Here are a few Thomas Aquinas quotes from Brainy quotes followed by my comments. “How can we live in harmony? First we need to know we are all madly in love with the same God.” Does this “we,” refer to everybody without distinction, including atheists, agnostics and materialists? Surely many people of Thomas’s day, as of any day, hate God. If Thomas is not referring to atheists, is he referring to Muslims and Jews? Consider Jesus’s words: John 14 6. Jesus answered, “I am the way and the truth and the life. No one comes to the Father except through me. 7 If you really know me, you will know my Father as well. From now on, you do know him and have seen him.”
8 Philip said, “Lord, show us the Father and that will be enough for us.” 9 Jesus answered: “Don’t you know me, Philip, even after I have been among you such a long time? Anyone who has seen me has seen the Father.
In verse 7, Jesus says “If you really know me, you will know my Father as well.” Thus, after the advent of Jesus, the God that the Muslims and Jews want to know, or think they know, is neither the Son of God (Jesus) or God the Father, and so, not the Christian God. As far as Thomas’s “madly in love” with God, although true Christians love God, many of these are not madly in love with Him. Thomas was genuinely in love with God; though today the phrase “in love” used about God often appears in schmaltzy boyfriend- girlfriend church songs.
“Sorrow can be alleviated by good sleep, a bath and a glass of wine.”
There was at least one exception where this remedy would not have worked. In the Garden of Gethsemane, Jesus says “My soul is overwhelmed with sorrow to the point of death,” he said to them. “Stay here and keep watch” (Mark 14:34). And what about someone who had just lost a child to sickness or murder; and the many other situations. Or, to return to the Bible: “Godly sorrow brings repentance that leads to salvation and leaves no regret, but worldly sorrow brings death” (2 Corinthians 7:10). Would a good sleep, a nice hot bath, and a glass of claret dissolve that worldly sorrow? Maybe what Thomas really said was: “Some sorrow can be alleviated by good sleep, a bath and a glass of wine.” Here is an example from Jewish life. Jewish mothers often have a lot of tsorres (sorrows), which may be nothing more than the kitke burning in the oven. I doubt whether all the bath salts in the world could wipe away that sorrow.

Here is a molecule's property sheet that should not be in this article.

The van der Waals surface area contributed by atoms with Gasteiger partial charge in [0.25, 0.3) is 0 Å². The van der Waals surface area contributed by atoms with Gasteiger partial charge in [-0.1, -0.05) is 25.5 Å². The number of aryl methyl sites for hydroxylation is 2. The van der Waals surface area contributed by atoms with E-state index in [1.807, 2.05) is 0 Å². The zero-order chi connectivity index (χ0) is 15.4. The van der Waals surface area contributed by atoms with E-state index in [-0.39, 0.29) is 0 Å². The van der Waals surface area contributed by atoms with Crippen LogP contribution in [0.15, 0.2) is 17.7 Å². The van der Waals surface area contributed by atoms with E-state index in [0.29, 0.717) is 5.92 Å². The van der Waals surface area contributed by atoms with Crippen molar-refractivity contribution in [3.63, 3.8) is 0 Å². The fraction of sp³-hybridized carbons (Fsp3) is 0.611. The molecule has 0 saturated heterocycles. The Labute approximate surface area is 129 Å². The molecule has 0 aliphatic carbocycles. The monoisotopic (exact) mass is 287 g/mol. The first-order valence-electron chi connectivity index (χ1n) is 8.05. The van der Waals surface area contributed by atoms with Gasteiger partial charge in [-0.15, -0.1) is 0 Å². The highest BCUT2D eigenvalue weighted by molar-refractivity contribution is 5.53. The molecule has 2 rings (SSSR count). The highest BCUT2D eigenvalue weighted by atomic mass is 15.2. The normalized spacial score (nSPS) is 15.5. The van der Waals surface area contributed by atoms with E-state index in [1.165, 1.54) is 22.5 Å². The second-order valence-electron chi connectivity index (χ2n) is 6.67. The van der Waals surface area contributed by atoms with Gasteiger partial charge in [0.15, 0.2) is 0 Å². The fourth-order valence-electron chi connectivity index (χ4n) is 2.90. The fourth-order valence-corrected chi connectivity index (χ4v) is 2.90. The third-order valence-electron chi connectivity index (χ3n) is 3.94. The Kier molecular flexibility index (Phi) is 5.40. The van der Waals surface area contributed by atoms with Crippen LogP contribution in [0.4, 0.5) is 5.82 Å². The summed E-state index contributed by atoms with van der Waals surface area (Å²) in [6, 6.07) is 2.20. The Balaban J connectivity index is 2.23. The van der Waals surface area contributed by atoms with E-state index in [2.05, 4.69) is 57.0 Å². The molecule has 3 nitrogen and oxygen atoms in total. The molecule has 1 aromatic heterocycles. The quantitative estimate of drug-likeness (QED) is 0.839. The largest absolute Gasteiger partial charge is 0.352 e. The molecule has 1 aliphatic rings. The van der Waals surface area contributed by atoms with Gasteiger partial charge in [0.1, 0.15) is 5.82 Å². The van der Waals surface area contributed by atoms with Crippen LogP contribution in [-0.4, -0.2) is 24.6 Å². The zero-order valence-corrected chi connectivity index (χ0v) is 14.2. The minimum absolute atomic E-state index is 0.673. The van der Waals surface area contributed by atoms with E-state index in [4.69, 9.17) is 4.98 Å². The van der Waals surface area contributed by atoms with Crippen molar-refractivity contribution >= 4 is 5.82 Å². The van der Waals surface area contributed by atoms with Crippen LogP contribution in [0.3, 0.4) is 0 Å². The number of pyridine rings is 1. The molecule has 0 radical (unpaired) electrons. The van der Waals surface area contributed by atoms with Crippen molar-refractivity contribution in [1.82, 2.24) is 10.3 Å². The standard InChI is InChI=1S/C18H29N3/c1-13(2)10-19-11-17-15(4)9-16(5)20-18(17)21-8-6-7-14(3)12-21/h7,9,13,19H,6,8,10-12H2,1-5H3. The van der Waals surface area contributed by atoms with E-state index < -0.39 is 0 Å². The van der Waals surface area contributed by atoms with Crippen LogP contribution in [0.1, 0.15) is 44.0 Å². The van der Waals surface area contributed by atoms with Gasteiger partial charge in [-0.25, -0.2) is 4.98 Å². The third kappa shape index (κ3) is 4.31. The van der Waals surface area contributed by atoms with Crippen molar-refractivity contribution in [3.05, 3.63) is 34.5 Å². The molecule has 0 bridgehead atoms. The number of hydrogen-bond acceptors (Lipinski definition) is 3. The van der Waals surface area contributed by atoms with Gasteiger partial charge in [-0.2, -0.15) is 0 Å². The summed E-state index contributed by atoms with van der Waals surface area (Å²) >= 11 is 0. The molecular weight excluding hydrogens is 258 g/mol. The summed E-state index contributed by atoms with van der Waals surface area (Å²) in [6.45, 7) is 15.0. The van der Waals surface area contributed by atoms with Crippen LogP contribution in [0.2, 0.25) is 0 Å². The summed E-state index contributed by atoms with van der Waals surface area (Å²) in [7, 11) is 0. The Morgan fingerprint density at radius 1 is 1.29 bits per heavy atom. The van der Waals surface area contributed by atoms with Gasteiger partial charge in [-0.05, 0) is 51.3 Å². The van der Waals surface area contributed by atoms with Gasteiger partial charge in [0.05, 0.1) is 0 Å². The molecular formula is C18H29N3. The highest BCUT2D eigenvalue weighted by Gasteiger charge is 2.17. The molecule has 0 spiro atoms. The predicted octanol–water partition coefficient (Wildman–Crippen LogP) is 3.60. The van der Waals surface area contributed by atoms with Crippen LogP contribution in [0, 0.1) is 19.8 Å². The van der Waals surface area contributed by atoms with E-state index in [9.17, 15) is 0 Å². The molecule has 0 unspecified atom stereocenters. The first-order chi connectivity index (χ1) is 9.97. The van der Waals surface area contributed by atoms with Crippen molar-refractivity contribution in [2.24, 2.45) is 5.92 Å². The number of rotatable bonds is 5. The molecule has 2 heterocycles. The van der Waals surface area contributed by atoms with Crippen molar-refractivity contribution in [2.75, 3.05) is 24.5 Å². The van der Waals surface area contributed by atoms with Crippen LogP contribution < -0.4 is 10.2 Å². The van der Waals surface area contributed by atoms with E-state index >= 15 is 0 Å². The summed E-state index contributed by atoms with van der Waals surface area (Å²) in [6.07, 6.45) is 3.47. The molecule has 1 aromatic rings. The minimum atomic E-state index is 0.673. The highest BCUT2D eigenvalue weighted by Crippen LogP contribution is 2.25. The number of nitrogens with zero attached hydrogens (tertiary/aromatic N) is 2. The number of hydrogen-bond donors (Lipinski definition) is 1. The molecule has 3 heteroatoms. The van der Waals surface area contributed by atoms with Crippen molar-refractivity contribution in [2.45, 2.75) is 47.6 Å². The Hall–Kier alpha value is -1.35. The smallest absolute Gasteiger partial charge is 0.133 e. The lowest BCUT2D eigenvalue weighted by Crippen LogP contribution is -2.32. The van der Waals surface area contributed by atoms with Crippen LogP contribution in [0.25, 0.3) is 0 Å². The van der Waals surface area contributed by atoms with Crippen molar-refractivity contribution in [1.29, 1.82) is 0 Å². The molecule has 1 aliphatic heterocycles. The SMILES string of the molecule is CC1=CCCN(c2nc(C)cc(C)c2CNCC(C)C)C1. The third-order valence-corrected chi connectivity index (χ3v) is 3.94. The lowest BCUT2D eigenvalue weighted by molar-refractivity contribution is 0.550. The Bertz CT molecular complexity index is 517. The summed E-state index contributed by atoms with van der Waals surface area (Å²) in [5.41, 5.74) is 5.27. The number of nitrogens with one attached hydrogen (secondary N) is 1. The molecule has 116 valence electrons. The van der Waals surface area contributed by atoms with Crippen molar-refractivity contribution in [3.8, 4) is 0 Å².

“Love takes up where knowledge leaves off.”
In my teaching courses I was taught that a great motivation to learning something is being interested in it; and if you love it, you’ll want to learn even more. Biblically speaking, love of God and knowledge of God are two sides of the same coin – unless you’re a mindless mystic. It is true, though, that we can get lost in love, where our minds freeze up – which can be good for you.
“The things that we love tell us what we are.”
And the things that we hate? Do the things that we hate tell us who we are not? Of course not, and Thomas would, I think, agree. Surely it is things that we both love and hate that tell us who we are – and who we ae not. Be careful though: John says: I love Church. Does that tell us that he loves church? No, he might be lying. Ok, then; John doesn’t only tell us he loves going to church, he also goes a lot. So does this mean that he loves church because he never misses a Sunday? Hint: his wife loves going to church, and he loves her; or wants peace at home.
“How is it they live in such harmony the billions of stars – when most men can barely go a minute without declaring war in their minds about someone they know?”
When you knock a star over its head, it doesn’t see stars, bravely stagger to its feet, rip off its rolex, and punch you in the jaw.
“It is requisite for the relaxation of the mind that we make use, from time to time, of playful deeds and jokes.”
You said it Thomas, I feel much better now. I’d feel even better perhaps if I didn’t – like children – take play so seriously. Anyhow, why worry, as Thomas does and many Catholics don’t, about all this serious biblical and doctrinal stuff. Let us raise our glasses: “Wherever the Catholic sun doth shine, there’s dancing, laughter & good red wine; at least I have always found it so, Benedicamus Domino! (Hilaire Belloc)